The Philharmonic’s Teaching Artist Faculty recently kicked off its 21st season with their annual Fall Retreat at the Bronx’s beautiful and inspiring New York Botanical Garden.
This group of talented musicians and high-level educators, who serve the Philharmonic Schools and Very Young Composers programs, gathered on September 17 & 18 for a series of professional-development workshops that tackled both musical and educational topics. Drawing inspiration from the surrounding gardens, the faculty made creative connections between nature and their work in the schools.
Their work also focused on this year’s theme, Intrinsic Motivation, exploring Daniel Pink’s three essential elements of intrinsic motivation: autonomy, mastery, and purpose (discussed in his book Drive) and Carol Dweck’s research on how fixed versus growth mindsets impact learning.
Thus armed, our Teaching Artist Faculty swings into high gear spreading their new insights and renewed energy across New York City’s five boroughs to their 200 partner teachers and 5,000 students.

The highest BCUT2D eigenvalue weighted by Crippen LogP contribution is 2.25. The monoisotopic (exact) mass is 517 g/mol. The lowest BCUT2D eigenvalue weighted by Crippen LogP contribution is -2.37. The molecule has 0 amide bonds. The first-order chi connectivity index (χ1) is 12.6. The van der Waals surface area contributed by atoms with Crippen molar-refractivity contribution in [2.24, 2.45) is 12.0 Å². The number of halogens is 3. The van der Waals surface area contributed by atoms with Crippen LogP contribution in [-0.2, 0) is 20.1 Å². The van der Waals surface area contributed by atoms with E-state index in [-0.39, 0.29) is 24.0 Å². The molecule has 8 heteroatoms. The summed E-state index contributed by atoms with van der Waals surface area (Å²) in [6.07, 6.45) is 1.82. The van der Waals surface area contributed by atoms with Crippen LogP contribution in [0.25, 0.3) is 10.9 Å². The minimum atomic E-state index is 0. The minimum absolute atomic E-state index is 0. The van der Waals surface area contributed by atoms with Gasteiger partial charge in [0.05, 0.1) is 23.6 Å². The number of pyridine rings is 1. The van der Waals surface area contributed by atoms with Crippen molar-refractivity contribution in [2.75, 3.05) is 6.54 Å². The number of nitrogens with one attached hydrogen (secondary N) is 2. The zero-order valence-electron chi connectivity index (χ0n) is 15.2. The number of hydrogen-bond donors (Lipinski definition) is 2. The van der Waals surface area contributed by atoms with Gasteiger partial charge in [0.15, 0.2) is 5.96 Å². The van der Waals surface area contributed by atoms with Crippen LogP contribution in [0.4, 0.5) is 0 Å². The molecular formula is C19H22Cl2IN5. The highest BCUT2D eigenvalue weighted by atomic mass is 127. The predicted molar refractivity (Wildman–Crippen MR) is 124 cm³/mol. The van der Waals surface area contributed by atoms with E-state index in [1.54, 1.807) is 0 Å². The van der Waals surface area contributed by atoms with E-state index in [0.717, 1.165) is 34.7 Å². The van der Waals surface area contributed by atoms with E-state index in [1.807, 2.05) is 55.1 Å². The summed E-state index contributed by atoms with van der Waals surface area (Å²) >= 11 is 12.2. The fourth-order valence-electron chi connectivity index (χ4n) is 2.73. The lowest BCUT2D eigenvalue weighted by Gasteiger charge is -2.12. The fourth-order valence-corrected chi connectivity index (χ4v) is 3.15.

Below: The New York Philharmonic Teaching Artist Faculty gathers for its annual Fall Retreat, this year at the New York Botanical Garden.
Below: Teaching Artists Andrew Roitstein (left) and Erin Wight (right) compose a short piece as part of a workshop that will help them better understand how Mendelssohn uses repetition in A Midsummer Night’s Dream, the focus of this year’s Young People’s Concert™ for Schools.
Below: Teaching artists and apprentices (from left clockwise: Jihea Hong-Park, Justin Hines, Amanda Hudson, Stephen Dunn, Paul Murphy, and Katie Kresek) explore the links between mastery and intrinsic motivation.
Below: The New York Philharmonic Teaching Artist Faculty gains new understanding on the topic of intrinsic motivation as they lead and participate in a series of mini-workshops in different gardens throughout the New York Botanical Garden grounds.